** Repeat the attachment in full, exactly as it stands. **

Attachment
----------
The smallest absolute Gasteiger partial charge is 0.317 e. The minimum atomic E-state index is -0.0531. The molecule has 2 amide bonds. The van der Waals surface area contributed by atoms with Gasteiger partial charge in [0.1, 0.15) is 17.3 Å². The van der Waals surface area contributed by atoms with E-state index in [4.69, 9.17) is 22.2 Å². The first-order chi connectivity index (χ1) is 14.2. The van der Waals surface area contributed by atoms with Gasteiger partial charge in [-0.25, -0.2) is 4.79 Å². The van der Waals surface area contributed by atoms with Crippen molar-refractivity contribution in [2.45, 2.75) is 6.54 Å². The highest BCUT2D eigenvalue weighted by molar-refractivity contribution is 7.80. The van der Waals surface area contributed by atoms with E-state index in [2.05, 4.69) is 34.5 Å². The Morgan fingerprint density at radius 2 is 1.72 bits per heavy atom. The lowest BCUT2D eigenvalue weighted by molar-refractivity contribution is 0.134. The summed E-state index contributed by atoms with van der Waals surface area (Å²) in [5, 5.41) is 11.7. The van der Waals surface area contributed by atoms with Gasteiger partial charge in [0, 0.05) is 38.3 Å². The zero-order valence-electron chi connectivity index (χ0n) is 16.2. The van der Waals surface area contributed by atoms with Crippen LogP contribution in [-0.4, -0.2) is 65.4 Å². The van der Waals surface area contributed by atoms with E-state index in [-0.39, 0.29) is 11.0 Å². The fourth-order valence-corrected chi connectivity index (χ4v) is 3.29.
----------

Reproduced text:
The smallest absolute Gasteiger partial charge is 0.317 e. The minimum atomic E-state index is -0.0531. The molecule has 2 amide bonds. The van der Waals surface area contributed by atoms with Gasteiger partial charge in [0.1, 0.15) is 17.3 Å². The van der Waals surface area contributed by atoms with E-state index in [4.69, 9.17) is 22.2 Å². The first-order chi connectivity index (χ1) is 14.2. The van der Waals surface area contributed by atoms with Gasteiger partial charge in [-0.25, -0.2) is 4.79 Å². The van der Waals surface area contributed by atoms with Crippen molar-refractivity contribution in [2.45, 2.75) is 6.54 Å². The highest BCUT2D eigenvalue weighted by molar-refractivity contribution is 7.80. The van der Waals surface area contributed by atoms with E-state index in [2.05, 4.69) is 34.5 Å². The Morgan fingerprint density at radius 2 is 1.72 bits per heavy atom. The lowest BCUT2D eigenvalue weighted by molar-refractivity contribution is 0.134. The summed E-state index contributed by atoms with van der Waals surface area (Å²) in [5, 5.41) is 11.7. The van der Waals surface area contributed by atoms with Gasteiger partial charge in [0, 0.05) is 38.3 Å². The zero-order valence-electron chi connectivity index (χ0n) is 16.2. The van der Waals surface area contributed by atoms with Crippen LogP contribution in [-0.4, -0.2) is 65.4 Å². The van der Waals surface area contributed by atoms with E-state index in [-0.39, 0.29) is 11.0 Å². The fourth-order valence-corrected chi connectivity index (χ4v) is 3.29.